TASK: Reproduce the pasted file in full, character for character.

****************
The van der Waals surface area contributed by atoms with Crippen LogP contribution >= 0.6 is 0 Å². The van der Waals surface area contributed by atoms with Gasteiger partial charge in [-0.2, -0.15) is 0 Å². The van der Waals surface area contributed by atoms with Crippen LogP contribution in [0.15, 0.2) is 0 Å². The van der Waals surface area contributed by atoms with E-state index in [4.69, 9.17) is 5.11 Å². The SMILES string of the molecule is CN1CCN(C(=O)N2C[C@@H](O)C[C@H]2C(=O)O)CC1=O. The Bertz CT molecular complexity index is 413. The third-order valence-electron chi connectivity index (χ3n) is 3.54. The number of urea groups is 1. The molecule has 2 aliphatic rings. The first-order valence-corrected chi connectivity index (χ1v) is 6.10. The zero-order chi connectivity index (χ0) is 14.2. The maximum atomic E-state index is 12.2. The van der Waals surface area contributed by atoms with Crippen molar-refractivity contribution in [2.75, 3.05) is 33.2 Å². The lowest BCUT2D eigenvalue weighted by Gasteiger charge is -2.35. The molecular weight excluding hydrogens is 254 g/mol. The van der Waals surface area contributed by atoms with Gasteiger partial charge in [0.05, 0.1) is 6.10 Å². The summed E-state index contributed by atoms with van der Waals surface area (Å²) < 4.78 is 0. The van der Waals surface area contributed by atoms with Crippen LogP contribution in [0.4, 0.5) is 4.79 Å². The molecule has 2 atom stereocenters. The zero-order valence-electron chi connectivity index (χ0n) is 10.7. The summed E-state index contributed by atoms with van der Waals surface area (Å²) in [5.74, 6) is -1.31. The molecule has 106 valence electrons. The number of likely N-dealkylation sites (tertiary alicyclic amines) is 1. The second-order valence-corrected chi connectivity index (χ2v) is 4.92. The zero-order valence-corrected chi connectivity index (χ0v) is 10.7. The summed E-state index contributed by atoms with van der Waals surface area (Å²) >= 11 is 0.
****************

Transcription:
The van der Waals surface area contributed by atoms with Crippen LogP contribution >= 0.6 is 0 Å². The van der Waals surface area contributed by atoms with Gasteiger partial charge in [-0.2, -0.15) is 0 Å². The van der Waals surface area contributed by atoms with Crippen LogP contribution in [0.15, 0.2) is 0 Å². The van der Waals surface area contributed by atoms with E-state index in [4.69, 9.17) is 5.11 Å². The SMILES string of the molecule is CN1CCN(C(=O)N2C[C@@H](O)C[C@H]2C(=O)O)CC1=O. The Bertz CT molecular complexity index is 413. The third-order valence-electron chi connectivity index (χ3n) is 3.54. The number of urea groups is 1. The molecule has 2 aliphatic rings. The first-order valence-corrected chi connectivity index (χ1v) is 6.10. The zero-order chi connectivity index (χ0) is 14.2. The maximum atomic E-state index is 12.2. The van der Waals surface area contributed by atoms with Crippen molar-refractivity contribution in [2.75, 3.05) is 33.2 Å². The lowest BCUT2D eigenvalue weighted by Gasteiger charge is -2.35. The molecular weight excluding hydrogens is 254 g/mol. The van der Waals surface area contributed by atoms with Gasteiger partial charge in [0.05, 0.1) is 6.10 Å². The summed E-state index contributed by atoms with van der Waals surface area (Å²) < 4.78 is 0. The van der Waals surface area contributed by atoms with Crippen LogP contribution in [0.4, 0.5) is 4.79 Å². The molecule has 2 atom stereocenters. The zero-order valence-electron chi connectivity index (χ0n) is 10.7. The summed E-state index contributed by atoms with van der Waals surface area (Å²) in [5.74, 6) is -1.31. The molecule has 106 valence electrons. The number of likely N-dealkylation sites (tertiary alicyclic amines) is 1. The second-order valence-corrected chi connectivity index (χ2v) is 4.92. The zero-order valence-corrected chi connectivity index (χ0v) is 10.7. The summed E-state index contributed by atoms with van der Waals surface area (Å²) >= 11 is 0.